But does that expression of discontent in music or raving actually amount to revolution?
Totally. It does. It changes people. I always saw the rave culture that happened in the UK as our military service. I wasn't even part of it because I was too young but it was like a UK youth league and out of it you had this reaction. Youth reacting to governments and the government getting involved in youth-related enterprise, because it was young people putting on raves and such, and when the government had had enough of it and it all got quashed what came out of that was an explosion of culture. You had programs like The Word appearing on TV. It was being exported out of the fields onto our TV screens and the ripple-effect was that streetwear started to change, our language started to change, to the point where you had grime and language keeps moving and changing until everybody's speaking the same language and lingo regardless of what colour you are.

That's the revolution. Then under New Labour it becomes a bit more bland but the UK plays a massive part in terms of culture, as much as the U.S. There's always gonna be some people who are fighting the corner of ravers and there's always gonna be someone who wants to quash it but the follow-through of smashing something is that the pieces that come from it go into different areas. Can you keep just raving? There are a lot of people for whom the party never stopped and they're just acid heads now. Whereas other people start families and get into another side of politicising something that is important, like global awareness or environmentalism. The pieces always fall into place in a way that's why I never think there's anything to worry about too much.

Is your work intended as a catharsis rather than a means to communicate a specific message?
I think it's always involved and you're always learning. Things are made up out of industries and industries feed off of each other, brands feed off of us, we feed off the brands, it all gets spat back into clubs and we all experience on a CD or a vinyl and then we react with each other on the Internet through email or through photographs. Moods are changing but it's always been like that and it will always be like that. In my life I've lived through the Cold War, the Gulf War and the other Gulf War and apartheid. Everything else doesn't matter really. It doesn't matter if something gets a shit review. It doesn't matter essentially if something gets a great review. People have made great art and actually made nothing out of it. A lot of it's all really disposable, a lot of it will mean a hell of a lot to one person. I make music for people who just listen to it and get something out of it and that's it, and in the same respect I make music for people who want to pick it apart and talk creatively about it and I make it also for the people that just wanna fucking put a shoe in it — it's there for everybody. It's all good.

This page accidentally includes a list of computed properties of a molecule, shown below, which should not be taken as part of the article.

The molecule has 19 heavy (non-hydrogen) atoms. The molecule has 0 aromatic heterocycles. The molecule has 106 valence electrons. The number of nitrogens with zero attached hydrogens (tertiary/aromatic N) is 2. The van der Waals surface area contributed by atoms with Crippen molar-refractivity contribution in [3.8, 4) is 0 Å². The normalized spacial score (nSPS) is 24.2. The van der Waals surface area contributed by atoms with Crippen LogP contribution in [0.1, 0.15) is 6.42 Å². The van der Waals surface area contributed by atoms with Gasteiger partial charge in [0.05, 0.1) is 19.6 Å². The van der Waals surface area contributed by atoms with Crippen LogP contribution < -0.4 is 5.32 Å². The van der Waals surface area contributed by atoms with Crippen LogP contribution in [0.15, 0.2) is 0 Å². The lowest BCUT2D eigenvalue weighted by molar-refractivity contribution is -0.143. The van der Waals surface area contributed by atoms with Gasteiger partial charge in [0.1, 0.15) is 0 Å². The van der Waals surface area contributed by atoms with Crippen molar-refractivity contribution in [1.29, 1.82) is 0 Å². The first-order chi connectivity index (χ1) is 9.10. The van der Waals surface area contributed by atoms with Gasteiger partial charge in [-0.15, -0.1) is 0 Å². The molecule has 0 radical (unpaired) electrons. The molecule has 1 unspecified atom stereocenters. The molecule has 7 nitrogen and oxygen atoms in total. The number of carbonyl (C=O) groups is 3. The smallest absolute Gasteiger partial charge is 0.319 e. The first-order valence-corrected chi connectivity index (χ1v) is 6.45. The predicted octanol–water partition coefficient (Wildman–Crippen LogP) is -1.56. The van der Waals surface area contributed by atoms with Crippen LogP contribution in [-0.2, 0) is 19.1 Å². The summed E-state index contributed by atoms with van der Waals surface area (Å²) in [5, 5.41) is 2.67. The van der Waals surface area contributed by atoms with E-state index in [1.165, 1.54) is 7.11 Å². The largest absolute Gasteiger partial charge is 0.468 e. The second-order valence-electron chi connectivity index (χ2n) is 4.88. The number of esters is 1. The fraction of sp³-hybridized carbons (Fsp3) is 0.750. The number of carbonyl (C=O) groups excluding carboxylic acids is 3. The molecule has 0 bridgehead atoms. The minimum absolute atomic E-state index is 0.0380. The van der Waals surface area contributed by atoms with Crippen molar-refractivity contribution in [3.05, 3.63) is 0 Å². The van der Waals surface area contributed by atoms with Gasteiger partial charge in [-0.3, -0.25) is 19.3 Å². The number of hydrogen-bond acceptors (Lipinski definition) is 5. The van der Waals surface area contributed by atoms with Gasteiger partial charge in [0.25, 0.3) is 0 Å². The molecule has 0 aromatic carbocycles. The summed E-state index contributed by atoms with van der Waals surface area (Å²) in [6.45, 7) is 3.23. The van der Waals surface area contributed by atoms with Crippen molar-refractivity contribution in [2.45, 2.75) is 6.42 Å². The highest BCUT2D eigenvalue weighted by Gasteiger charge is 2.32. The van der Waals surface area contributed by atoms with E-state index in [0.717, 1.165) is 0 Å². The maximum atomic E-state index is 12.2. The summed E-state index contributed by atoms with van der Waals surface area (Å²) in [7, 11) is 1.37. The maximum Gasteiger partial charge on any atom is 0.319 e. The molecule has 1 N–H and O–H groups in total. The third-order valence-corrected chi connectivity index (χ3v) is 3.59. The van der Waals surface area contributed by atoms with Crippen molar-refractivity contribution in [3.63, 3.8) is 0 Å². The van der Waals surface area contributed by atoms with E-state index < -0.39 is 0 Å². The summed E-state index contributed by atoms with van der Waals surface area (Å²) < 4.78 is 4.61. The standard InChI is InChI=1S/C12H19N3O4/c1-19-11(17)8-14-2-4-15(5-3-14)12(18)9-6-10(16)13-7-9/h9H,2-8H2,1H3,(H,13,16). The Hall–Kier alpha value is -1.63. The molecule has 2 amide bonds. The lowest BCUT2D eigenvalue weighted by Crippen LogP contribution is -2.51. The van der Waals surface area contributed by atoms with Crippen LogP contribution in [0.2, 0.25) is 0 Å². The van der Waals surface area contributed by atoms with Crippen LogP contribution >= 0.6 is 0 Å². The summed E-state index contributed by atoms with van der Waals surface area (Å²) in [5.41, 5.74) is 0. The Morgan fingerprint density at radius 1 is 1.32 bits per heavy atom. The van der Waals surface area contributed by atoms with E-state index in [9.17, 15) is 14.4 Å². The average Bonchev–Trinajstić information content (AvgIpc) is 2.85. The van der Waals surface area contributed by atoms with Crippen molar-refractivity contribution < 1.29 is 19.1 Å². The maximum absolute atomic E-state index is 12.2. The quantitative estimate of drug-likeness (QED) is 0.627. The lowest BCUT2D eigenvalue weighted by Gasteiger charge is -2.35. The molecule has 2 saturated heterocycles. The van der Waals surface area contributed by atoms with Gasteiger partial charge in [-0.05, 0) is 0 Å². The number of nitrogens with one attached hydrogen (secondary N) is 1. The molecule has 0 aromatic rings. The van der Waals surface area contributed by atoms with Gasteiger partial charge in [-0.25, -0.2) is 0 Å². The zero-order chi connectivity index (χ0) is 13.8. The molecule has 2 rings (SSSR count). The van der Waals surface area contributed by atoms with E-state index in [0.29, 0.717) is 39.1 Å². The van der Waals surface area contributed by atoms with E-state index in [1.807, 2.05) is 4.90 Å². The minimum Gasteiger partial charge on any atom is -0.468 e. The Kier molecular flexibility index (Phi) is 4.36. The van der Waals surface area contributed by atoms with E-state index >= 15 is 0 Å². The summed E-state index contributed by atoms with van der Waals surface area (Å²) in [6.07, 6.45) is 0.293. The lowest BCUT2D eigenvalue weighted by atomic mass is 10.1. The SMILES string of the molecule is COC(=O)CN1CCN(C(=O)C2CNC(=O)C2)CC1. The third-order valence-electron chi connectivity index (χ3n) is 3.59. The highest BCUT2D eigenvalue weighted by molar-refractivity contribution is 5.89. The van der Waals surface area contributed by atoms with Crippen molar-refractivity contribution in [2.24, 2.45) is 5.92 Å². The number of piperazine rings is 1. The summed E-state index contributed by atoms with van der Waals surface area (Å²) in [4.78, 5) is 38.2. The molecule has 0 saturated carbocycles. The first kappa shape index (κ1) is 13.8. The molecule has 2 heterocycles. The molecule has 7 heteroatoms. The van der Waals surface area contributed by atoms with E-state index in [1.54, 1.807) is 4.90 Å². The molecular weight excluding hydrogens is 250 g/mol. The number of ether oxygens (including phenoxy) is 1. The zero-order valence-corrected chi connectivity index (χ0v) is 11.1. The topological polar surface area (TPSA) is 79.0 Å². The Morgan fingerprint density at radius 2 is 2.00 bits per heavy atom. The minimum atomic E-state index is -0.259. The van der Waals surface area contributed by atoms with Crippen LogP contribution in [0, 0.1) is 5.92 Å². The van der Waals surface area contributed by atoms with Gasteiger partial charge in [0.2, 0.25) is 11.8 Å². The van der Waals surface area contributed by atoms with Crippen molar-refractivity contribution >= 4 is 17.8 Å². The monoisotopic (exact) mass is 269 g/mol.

Your releases vary a lot in style from release to release. Do you make a conscious effort to experiment or is it a more organic movement between styles?
It's a bit of both really. I wanted to make something like would be kind of in between DJ Screw and techno and it was just a test for me. Not analysing beats and imposing sounds over the top, nothing like that, but just digging deep through how you heard it and then interpreting it through the technology at my disposal. I know how to get around a computer and I know how to program in a weird way but the dexterity that is involved in it is just a bit... How do I explain this? When I'm working I kind of imagine myself spray-painting rather than actually drawing in notes because I find that really boring. If I'm trying to key in a pattern I'm trying to do it as if I'm not really using the equipment and I have no hesitation to build different tracks at different tempos.

You've alluded to the fact that this might be the last thing you do under the name Actress.
Hmmm... I don't know. Maybe. I did say that but my mood changes like that [clicks fingers] and I may well have been in a bad mood that day. But I don't wanna hide reactions like that because they're part of the process as well. It's not something that was made up on the spot to generate any sort of reaction. I didn't want to give the impression I would be retiring. If I did I'd have to go down to the job centre and get a job. I'm always on the search for the next sound that's gonna light up a feeling inside. I think Ghettoville is a good bookend to the album I started with. In the four albums I've demonstrated different techniques and different scopes and I think I've offered something to the table in terms of electronic music. It's always evolving though, you know and like I say you take what you've learned into something else. Whether it gets released or not is a completely different question but I think that would be the next step.